What do chocolate, pizza, and pasta al pomodoro have in common (other than they’re delicious)? They can cause heartburn. Are you groaning? Because we certainly are.
“Normally, when a person eats or drinks, food and beverage flow down, and the lower part of the esophagus relaxes to allow the passage of the food and beverage into the stomach, then closes back,” explains dietitian Maya Feller.
“Heartburn happens when the lower esophageal sphincter (LES) becomes weakened or relaxed without the presence of food or beverage passing. When this happens, the contents of the stomach can flow back into the esophagus, resulting in the burning sensation along with other symptoms,” Feller tells Byrdie.
Meet the Expert
- Maya Feller, MS, RD, CDN is a Registered Dietitian who specializes in nutrition for chronic disease prevention. She appears on The Dr. Oz Show and Good Morning America as a nutrition expert.
- Ralph Esposito, ND, LAc. is a naturopathic physician, acupuncturist and functional medicine practitioner specializing in integrative urology, men's health, and nutrigenomics.
“As a naturopathic physician, my question is why is the LES remaining open?” asks Ralph Esposito. “This is identifying the cause. There are several reasons, but a few include high acid production, low acid production, damaged sphincter, and poor digestive function.”
Fortunately, there are ways to prevent heartburn, like avoiding certain foods, including greasy and fatty foods, or making lifestyle changes like eating smaller meals. If, however, you’re experiencing heartburn, there are also foods you could eat ASAP to relieve discomfort. Ahead, experts share nine at-home remedies for heartburn, including five foods to eat and five modifications that’ll help alleviate heartburn symptoms.
Drink Apple Cider Vinegar and Water
Esposito suggests mixing two tablespoons of apple cider vinegar with three to five ounces of water. More research needs to be done, but it's suggested that drinking a bit of vinegar will neutralize stomach acid and balance your intestinal pH.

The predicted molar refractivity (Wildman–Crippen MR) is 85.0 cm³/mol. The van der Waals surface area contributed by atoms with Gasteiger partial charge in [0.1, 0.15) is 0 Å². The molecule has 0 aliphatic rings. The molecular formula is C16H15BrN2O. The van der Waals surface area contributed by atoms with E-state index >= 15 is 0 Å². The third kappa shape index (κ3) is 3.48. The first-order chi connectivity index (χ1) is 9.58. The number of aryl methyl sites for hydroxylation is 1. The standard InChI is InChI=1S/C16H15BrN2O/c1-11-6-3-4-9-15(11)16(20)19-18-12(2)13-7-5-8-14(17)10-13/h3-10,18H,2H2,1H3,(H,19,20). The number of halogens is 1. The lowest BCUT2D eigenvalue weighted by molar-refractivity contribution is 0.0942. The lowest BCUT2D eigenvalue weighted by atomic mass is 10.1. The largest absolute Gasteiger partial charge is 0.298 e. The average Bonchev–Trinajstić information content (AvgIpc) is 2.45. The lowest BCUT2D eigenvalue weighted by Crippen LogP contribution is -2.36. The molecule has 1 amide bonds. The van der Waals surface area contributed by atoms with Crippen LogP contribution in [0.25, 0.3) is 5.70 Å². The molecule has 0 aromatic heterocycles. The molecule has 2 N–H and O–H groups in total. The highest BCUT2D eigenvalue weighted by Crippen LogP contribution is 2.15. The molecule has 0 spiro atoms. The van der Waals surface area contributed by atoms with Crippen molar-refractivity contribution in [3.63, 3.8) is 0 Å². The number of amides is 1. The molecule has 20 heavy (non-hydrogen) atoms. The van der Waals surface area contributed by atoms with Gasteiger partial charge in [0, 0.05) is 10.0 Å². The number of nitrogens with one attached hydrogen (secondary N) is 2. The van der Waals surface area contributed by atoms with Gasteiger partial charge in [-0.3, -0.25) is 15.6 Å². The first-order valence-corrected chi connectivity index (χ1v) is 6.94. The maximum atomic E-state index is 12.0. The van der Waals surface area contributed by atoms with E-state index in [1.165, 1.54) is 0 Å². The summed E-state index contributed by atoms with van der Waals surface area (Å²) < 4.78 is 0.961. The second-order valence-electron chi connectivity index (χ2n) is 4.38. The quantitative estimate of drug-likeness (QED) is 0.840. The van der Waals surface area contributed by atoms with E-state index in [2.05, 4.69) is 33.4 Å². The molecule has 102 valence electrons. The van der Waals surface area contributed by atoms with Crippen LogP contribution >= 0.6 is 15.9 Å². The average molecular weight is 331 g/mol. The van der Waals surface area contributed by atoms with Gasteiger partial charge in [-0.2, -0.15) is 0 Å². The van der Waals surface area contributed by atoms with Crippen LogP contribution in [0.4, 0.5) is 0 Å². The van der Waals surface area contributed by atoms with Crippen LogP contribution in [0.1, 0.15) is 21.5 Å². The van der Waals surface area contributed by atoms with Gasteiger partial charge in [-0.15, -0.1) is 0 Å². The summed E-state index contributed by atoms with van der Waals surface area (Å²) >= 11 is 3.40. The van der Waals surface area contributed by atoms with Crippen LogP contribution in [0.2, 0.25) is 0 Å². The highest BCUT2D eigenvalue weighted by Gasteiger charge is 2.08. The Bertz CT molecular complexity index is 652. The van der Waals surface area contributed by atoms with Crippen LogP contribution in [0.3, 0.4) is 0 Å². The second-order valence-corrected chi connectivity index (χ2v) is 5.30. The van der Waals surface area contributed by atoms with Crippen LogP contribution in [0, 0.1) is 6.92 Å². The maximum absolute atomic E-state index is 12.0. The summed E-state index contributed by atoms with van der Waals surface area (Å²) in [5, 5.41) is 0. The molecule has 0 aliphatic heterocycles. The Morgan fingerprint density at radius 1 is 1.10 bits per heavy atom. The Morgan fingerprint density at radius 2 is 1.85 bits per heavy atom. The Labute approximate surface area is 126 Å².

Eat Smaller, More Frequent Meals
“Eat smaller, more frequent meals,” says Feller, who works with patients seeking weight management and those looking for nutritional management of diet-related chronic illnesses. Feller suggests having four to six light meals versus three large ones. “Smaller meals tend to be easier to digest and reduce stomach pressure resulting from large meals.”
Avoid Trigger Foods
Certain foods may trigger your heartburn. Feller suggests keeping track of said personal trigger foods and omitting them from your diet. Culprits may include caffeine, chocolate, spicy foods, and beer and wine.
Try Ginger Tea
Esposito shares that another at-home remedy is fresh ground ginger tea because it helps with digestion and is soothing to the stomach and intestines. Michelle Davenport, Ph.D., RD, co-founder of Raised Real, suggests eating ginger on its own, which contains gingerol, an anti-inflammatory compound good for soothing digestion.
“It helps keep food moving along the digestive tract and strengthens muscle tone in the digestive tract as well, meaning it keeps that lower esophageal sphincter (connection between stomach and esophagus) tight so that acid can’t come up,” she says.